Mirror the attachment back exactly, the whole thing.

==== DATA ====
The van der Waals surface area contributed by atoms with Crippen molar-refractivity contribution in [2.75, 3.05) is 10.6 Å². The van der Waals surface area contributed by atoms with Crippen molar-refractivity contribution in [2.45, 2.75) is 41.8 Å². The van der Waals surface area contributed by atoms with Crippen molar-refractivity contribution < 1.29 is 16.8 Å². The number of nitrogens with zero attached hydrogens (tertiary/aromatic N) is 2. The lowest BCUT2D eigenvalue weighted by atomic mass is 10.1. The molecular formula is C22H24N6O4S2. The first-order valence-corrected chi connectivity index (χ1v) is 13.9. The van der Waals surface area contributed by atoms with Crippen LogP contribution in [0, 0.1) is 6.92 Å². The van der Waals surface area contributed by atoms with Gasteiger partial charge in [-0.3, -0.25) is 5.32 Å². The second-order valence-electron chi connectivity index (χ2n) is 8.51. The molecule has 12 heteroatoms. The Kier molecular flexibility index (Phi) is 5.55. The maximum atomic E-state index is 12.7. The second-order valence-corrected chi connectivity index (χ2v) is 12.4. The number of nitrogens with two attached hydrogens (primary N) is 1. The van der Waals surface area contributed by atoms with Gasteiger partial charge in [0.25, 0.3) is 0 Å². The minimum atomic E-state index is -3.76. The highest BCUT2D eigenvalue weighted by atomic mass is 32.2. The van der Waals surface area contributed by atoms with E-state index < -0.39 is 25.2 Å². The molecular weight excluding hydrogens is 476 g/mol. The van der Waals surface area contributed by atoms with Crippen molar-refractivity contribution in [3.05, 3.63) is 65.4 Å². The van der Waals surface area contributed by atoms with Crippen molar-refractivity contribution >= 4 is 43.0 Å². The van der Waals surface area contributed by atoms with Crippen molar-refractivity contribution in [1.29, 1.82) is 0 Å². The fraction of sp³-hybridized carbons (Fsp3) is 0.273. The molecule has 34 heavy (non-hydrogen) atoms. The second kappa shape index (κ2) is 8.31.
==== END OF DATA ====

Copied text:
The van der Waals surface area contributed by atoms with Crippen molar-refractivity contribution in [2.75, 3.05) is 10.6 Å². The van der Waals surface area contributed by atoms with Crippen molar-refractivity contribution in [2.45, 2.75) is 41.8 Å². The van der Waals surface area contributed by atoms with Crippen molar-refractivity contribution < 1.29 is 16.8 Å². The number of nitrogens with zero attached hydrogens (tertiary/aromatic N) is 2. The lowest BCUT2D eigenvalue weighted by atomic mass is 10.1. The molecular formula is C22H24N6O4S2. The first-order valence-corrected chi connectivity index (χ1v) is 13.9. The van der Waals surface area contributed by atoms with Crippen LogP contribution in [0, 0.1) is 6.92 Å². The van der Waals surface area contributed by atoms with Gasteiger partial charge in [-0.3, -0.25) is 5.32 Å². The second-order valence-electron chi connectivity index (χ2n) is 8.51. The molecule has 12 heteroatoms. The Kier molecular flexibility index (Phi) is 5.55. The maximum atomic E-state index is 12.7. The second-order valence-corrected chi connectivity index (χ2v) is 12.4. The number of nitrogens with two attached hydrogens (primary N) is 1. The van der Waals surface area contributed by atoms with Gasteiger partial charge in [0.25, 0.3) is 0 Å². The minimum atomic E-state index is -3.76. The highest BCUT2D eigenvalue weighted by atomic mass is 32.2. The van der Waals surface area contributed by atoms with E-state index < -0.39 is 25.2 Å². The molecular weight excluding hydrogens is 476 g/mol. The van der Waals surface area contributed by atoms with Crippen molar-refractivity contribution in [3.05, 3.63) is 65.4 Å². The van der Waals surface area contributed by atoms with Crippen molar-refractivity contribution >= 4 is 43.0 Å². The van der Waals surface area contributed by atoms with Crippen molar-refractivity contribution in [1.29, 1.82) is 0 Å². The fraction of sp³-hybridized carbons (Fsp3) is 0.273. The molecule has 34 heavy (non-hydrogen) atoms. The second kappa shape index (κ2) is 8.31.